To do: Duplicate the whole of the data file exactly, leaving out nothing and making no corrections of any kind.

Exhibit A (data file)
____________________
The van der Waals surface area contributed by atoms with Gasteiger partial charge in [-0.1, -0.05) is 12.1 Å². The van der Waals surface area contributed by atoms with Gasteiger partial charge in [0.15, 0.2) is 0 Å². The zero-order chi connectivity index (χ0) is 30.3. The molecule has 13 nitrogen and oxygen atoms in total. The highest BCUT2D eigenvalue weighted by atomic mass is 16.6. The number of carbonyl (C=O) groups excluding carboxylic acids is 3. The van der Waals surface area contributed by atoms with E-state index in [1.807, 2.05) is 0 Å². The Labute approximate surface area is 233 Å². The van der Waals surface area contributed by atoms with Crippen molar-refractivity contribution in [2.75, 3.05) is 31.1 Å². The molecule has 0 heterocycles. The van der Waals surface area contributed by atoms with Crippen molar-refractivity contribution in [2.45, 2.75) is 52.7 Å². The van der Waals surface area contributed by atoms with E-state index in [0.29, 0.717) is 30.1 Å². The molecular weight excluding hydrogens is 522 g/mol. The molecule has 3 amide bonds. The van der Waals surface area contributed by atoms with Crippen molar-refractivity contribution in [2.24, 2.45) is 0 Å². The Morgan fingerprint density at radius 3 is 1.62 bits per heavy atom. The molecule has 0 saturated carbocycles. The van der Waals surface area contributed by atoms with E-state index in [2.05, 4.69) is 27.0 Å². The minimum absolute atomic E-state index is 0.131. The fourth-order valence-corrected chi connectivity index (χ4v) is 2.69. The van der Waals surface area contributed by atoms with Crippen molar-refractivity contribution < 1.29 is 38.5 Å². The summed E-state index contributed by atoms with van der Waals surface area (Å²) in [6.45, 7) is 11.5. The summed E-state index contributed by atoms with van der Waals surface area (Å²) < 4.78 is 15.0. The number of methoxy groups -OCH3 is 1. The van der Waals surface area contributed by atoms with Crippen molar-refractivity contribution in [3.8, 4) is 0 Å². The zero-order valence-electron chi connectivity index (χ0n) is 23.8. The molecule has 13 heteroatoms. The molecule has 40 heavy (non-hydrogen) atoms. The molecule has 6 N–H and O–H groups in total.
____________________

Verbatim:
The van der Waals surface area contributed by atoms with Gasteiger partial charge in [-0.1, -0.05) is 12.1 Å². The van der Waals surface area contributed by atoms with Gasteiger partial charge in [0.15, 0.2) is 0 Å². The zero-order chi connectivity index (χ0) is 30.3. The molecule has 13 nitrogen and oxygen atoms in total. The highest BCUT2D eigenvalue weighted by atomic mass is 16.6. The number of carbonyl (C=O) groups excluding carboxylic acids is 3. The van der Waals surface area contributed by atoms with E-state index in [1.807, 2.05) is 0 Å². The Labute approximate surface area is 233 Å². The van der Waals surface area contributed by atoms with Crippen molar-refractivity contribution in [2.75, 3.05) is 31.1 Å². The molecule has 0 heterocycles. The van der Waals surface area contributed by atoms with Crippen molar-refractivity contribution in [2.45, 2.75) is 52.7 Å². The van der Waals surface area contributed by atoms with E-state index in [0.29, 0.717) is 30.1 Å². The molecular weight excluding hydrogens is 522 g/mol. The molecule has 3 amide bonds. The van der Waals surface area contributed by atoms with Crippen molar-refractivity contribution in [2.24, 2.45) is 0 Å². The Morgan fingerprint density at radius 3 is 1.62 bits per heavy atom. The molecule has 0 saturated carbocycles. The van der Waals surface area contributed by atoms with E-state index in [2.05, 4.69) is 27.0 Å². The minimum absolute atomic E-state index is 0.131. The fourth-order valence-corrected chi connectivity index (χ4v) is 2.69. The van der Waals surface area contributed by atoms with Crippen molar-refractivity contribution < 1.29 is 38.5 Å². The summed E-state index contributed by atoms with van der Waals surface area (Å²) in [6.45, 7) is 11.5. The summed E-state index contributed by atoms with van der Waals surface area (Å²) < 4.78 is 15.0. The number of methoxy groups -OCH3 is 1. The van der Waals surface area contributed by atoms with Crippen molar-refractivity contribution in [3.8, 4) is 0 Å². The zero-order valence-electron chi connectivity index (χ0n) is 23.8. The molecule has 13 heteroatoms. The molecule has 40 heavy (non-hydrogen) atoms. The molecule has 6 N–H and O–H groups in total.